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Lillo-Martin, Diane; Snyder, William – Language Acquisition: A Journal of Developmental Linguistics, 2010
In English the nonfinite form is simply a bare verb, but in languages with a morphological distinction it usually takes the form of an infinitive. During the relevant stage the child, unlike an adult, sometimes uses an infinitive as the main verb of a root clause. Luigi Rizzi and certain other researchers therefore favor the term "root…
Descriptors: Language Acquisition, Young Children, Verbs, Syntax
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Lillo-Martin, Diane; Snyder, William – Language Acquisition: A Journal of Developmental Linguistics, 2009
Passives has been the focus of much research in language acquisition since the 1970s. It has been clear from this research that young children seldom produce passives spontaneously, particularly "long" or "full" passives with a by-phrase; and they usually perform poorly on experimental tests of the comprehension of passives, especially passives of…
Descriptors: Language Research, Verbs, Performance Factors, Language Acquisition
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Lillo-Martin, Diane; Snyder, William – Language Acquisition: A Journal of Developmental Linguistics, 2008
This article presents the authors' comments on Nina Hyams' article, "The Acquisition of Inflection: A Parameter Setting Approach" (AIPSA). The article began as a 1986 presentation at the Boston University Conference on Language Development (BUCLD). Parts of it were also presented at the 4th Eastern States Conference on Linguistics (ESCOL) in 1987…
Descriptors: Language Acquisition, Verbs, Morphemes, Children
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Hyams, Nina – Language Acquisition: A Journal of Developmental Linguistics, 2008
First written in 1986, prior to the many findings concerning the optionality of finiteness and the root infinitive phenomenon, this article attempts to extend the parameter-setting model of grammatical development to the acquisition of inflectional morphology. I propose that the Stem Parameter, which states that a stem is/is not a well-formed word…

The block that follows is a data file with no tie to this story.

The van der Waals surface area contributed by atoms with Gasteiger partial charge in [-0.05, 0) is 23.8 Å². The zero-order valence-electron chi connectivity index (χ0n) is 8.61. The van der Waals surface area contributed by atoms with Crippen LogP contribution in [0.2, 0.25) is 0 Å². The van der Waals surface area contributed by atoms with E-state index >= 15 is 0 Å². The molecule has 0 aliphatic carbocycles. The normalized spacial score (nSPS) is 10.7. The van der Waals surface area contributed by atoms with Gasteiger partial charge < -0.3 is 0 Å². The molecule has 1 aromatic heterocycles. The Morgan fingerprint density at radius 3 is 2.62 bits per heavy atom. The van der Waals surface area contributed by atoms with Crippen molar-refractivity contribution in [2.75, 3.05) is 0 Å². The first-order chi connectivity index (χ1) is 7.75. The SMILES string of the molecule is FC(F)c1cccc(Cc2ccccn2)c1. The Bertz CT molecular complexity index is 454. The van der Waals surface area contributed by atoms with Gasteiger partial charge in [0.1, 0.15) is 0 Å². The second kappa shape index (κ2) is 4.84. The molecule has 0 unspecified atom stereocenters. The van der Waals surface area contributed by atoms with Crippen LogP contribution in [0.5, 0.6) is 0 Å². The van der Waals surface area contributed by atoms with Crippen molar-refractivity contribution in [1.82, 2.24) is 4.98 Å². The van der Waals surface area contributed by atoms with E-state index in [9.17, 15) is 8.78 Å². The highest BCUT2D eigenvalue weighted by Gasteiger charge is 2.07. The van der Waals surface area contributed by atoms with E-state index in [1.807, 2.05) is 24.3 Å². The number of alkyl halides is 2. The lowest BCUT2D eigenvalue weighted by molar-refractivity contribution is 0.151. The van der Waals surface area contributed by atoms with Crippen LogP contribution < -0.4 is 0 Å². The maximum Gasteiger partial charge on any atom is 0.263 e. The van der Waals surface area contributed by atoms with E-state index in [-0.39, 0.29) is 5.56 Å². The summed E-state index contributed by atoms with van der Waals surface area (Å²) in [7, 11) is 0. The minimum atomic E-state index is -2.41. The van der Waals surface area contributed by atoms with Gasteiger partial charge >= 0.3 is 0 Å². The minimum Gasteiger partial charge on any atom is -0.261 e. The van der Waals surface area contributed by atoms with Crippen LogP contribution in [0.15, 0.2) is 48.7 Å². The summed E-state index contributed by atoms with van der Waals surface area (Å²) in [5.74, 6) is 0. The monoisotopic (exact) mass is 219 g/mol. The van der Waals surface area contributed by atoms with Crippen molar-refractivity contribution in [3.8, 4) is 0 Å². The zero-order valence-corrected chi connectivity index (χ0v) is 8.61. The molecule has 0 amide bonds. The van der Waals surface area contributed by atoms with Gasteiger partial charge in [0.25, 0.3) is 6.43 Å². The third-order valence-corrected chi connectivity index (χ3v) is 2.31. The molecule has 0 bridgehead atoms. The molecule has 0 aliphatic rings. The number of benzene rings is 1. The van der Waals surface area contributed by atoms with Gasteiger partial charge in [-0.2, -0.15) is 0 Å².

Descriptors: Morphemes, Grammar, Language Acquisition, Morphology (Languages)
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Tamburelli, Marco – Language Acquisition: A Journal of Developmental Linguistics, 2008
This article argues for a theory of lexical acquisition that takes overgeneralization in monolinguals and syntactic transfer effects in bilinguals to be manifestations of the same underlying mechanism. The theory views both overgeneralization and transfer as epiphenomena of an updating system which spreads newly acquired information across…
Descriptors: Models, Transfer of Training, Language Acquisition, Bilingualism
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Unsworth, Sharon; Gualmini, Andrea; Helder, Christina – Language Acquisition: A Journal of Developmental Linguistics, 2008
Previous research suggests that children's behavior with respect to the interpretation of indefinite objects in negative sentences may differ depending on the target language: whereas young English-speaking children tend to select a surface scope interpretation (e.g., Musolino (1998)), young Dutch-speaking children consistently prefer an inverse…
Descriptors: Sentences, Speech Communication, Grammar, Indo European Languages
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Geurts, Bart – Language Acquisition: A Journal of Developmental Linguistics, 2003
It has been known for several decades that young children have difficulties with universal sentences. In this article, I present an analysis of the main errors that have been reported in the literature. My proposal is based on an old idea, namely, that children's errors are caused by a noncanonical mapping from syntactic form to semantic…
Descriptors: Semantics, Sentences, Context Effect, Language Universals